GN: Mormons believe modern-day prophecies provide continuing revelations from God. Who has the authority to say what can and cannot be Scripture?
PP: A cursory reading of the longest chapter of the Bible, Psalm 119, talks about Scripture’s completeness, sufficiency and perfection.
However, there was a test for something to become Scripture. The word canon means “standard.” It had to be written by one of the first apostles or someone associated with the apostles (Luke, for instance). It also had to be recognized by the entire church, which it was through a number of councils. In most cases they simply ratified what was already generally accepted as Scripture. Author F.F. Bruce’s work in The Canon of Scripture is probably the most accurate explanation of canonization.
Peter taught that Paul’s writings were Scripture: “This is what our beloved brother Paul also wrote to you with the wisdom God gave him … Some of his comments are hard to understand, and those who are ignorant and unstable have twisted his letters to mean something quite different, just as they do with other parts of Scripture. And this will result in their destruction” (2 Peter 3:15b-16).
Hebrews 1:1-2a states, “Long ago God spoke many times and in many ways to our ancestors through the prophets. And now in these final days, He has spoken to us through His Son.”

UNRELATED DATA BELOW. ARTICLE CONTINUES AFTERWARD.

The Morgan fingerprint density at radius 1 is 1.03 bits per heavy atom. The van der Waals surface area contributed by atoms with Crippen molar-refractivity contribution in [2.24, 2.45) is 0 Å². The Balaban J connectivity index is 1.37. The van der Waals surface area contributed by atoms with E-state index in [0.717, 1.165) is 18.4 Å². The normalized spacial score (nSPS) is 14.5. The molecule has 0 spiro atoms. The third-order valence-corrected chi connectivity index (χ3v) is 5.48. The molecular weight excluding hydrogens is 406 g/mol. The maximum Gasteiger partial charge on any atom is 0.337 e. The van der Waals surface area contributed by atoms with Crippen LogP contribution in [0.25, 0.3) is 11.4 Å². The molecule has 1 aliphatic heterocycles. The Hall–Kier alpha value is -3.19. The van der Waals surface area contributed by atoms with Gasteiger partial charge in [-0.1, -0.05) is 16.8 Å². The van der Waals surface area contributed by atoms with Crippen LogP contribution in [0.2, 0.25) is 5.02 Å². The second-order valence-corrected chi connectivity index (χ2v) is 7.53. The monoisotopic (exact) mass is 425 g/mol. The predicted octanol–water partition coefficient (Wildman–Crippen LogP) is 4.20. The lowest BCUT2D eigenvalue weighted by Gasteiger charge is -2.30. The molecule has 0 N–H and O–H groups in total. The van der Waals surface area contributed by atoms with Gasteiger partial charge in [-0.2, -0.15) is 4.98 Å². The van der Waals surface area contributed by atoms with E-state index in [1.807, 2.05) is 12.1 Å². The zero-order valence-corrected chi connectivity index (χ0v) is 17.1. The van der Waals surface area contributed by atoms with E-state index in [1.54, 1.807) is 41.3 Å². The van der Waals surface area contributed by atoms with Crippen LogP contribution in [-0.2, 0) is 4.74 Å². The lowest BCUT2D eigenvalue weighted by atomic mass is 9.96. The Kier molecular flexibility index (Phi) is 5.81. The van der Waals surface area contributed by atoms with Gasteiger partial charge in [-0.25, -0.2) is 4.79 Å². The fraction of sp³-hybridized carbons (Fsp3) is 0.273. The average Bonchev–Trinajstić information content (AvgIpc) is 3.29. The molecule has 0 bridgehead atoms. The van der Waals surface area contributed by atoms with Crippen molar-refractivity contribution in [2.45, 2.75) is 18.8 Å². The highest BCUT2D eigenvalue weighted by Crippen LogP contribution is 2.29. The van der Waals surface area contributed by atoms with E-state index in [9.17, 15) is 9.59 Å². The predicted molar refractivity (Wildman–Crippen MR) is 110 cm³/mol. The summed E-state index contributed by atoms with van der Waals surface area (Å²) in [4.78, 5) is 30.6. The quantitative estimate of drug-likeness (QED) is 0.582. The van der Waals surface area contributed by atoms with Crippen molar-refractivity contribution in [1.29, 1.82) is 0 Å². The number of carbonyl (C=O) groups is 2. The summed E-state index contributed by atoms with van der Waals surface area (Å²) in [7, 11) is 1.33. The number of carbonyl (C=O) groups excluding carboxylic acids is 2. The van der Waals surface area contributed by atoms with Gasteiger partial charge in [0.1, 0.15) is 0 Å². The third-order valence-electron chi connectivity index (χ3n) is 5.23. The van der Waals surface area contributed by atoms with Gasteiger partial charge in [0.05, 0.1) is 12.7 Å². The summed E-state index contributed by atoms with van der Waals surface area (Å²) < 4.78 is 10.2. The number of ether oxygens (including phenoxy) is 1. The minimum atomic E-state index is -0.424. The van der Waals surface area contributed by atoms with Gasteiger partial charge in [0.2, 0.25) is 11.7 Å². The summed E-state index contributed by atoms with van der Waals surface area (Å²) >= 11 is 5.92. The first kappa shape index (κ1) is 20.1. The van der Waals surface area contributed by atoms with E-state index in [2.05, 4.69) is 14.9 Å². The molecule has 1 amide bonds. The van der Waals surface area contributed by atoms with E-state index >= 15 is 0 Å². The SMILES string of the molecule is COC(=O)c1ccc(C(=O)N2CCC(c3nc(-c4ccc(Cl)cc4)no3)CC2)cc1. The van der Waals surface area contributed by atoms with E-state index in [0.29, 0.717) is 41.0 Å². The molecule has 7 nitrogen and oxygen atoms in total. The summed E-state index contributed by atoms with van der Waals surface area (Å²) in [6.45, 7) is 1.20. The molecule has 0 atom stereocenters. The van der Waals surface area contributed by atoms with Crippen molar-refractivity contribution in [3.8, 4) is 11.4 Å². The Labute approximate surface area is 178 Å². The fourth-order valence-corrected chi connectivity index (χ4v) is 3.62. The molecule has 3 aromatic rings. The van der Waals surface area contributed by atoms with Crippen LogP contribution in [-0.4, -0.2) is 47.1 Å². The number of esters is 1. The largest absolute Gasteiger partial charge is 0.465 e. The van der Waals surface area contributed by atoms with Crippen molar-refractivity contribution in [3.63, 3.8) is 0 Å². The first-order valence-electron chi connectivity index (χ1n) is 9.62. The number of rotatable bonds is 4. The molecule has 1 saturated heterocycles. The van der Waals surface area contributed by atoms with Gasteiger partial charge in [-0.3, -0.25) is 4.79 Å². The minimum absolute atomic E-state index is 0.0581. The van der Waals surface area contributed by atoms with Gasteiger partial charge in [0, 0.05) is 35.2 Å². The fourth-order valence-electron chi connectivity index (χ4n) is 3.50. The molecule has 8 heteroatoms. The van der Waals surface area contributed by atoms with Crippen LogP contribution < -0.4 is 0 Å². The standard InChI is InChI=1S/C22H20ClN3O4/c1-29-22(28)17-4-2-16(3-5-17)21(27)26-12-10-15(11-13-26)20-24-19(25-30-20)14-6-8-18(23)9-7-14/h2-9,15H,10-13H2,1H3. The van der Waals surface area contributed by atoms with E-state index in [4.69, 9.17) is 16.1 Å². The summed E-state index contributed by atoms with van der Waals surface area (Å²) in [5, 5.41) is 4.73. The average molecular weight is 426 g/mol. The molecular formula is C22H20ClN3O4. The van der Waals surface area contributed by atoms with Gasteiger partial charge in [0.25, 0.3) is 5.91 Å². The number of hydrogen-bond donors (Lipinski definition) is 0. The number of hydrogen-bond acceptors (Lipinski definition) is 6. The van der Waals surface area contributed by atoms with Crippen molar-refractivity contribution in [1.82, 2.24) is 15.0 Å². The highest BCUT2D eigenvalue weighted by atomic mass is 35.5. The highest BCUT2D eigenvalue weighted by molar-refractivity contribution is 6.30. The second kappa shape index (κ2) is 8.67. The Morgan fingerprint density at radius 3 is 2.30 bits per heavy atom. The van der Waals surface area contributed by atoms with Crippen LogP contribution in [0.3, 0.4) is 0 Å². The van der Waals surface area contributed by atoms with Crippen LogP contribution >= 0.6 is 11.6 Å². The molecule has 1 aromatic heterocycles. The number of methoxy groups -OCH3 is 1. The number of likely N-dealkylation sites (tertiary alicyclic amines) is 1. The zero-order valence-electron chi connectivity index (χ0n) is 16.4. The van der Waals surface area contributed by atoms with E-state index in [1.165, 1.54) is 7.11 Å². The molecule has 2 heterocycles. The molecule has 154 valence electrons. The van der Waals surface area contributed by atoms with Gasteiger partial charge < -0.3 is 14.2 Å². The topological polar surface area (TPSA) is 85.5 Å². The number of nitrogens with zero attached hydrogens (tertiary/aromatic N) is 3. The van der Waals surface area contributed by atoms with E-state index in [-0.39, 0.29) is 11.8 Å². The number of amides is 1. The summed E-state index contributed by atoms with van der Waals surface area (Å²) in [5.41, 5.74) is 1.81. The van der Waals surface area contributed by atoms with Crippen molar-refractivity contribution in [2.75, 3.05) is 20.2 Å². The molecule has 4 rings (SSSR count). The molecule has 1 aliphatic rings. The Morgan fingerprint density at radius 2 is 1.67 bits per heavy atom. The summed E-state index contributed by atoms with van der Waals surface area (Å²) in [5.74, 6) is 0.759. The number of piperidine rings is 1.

When it says “He has spoken,” it’s emphatic in the original language that there isn’t anything else to add to the gospel other than what has already been said. The original grammar suggests there would be no further revelation of Jesus coming other than which was already given.
It’s not that God doesn’t speak to us today, but He isn’t revealing more about Jesus than what has been revealed. It was revealed that Jesus was God. It never mentioned He had three wives (like Mormonism claims).
If Paul’s writings are Scripture, then Joseph Smith’s writings cannot be because they grossly contradict one another.
GN: What is the explanation behind a Mormon man becoming a god of his own planet?
PP: A common phrase in Mormonism is: “As man is, God once was; as God is, man can become.” The idea is that the God of Mormonism is not the eternally existent creator of all. Instead, He was a man on another planet, but became the God of this planet because of His sinless life.
That is a very different than the God of the Bible. Isaiah 44:6b says, “I am the First and the Last; there is no other God,” and in Isaiah 45:5-6, “I am the Lord; there is no other God … all the world from east to west will know there is no other God. I am the Lord, and there is no other.”
LDS reference the following verse to show there are many gods: “For even if there are so-called gods whether in heaven or on earth, as indeed there are many gods and many lords” (1Corinthians 8:5).
Sadly, they do not read the rest of the chapter that holds those other gods are demons. I shared this with two Mormon elders at a Denny’s once and they were astounded at what the rest of the chapter taught.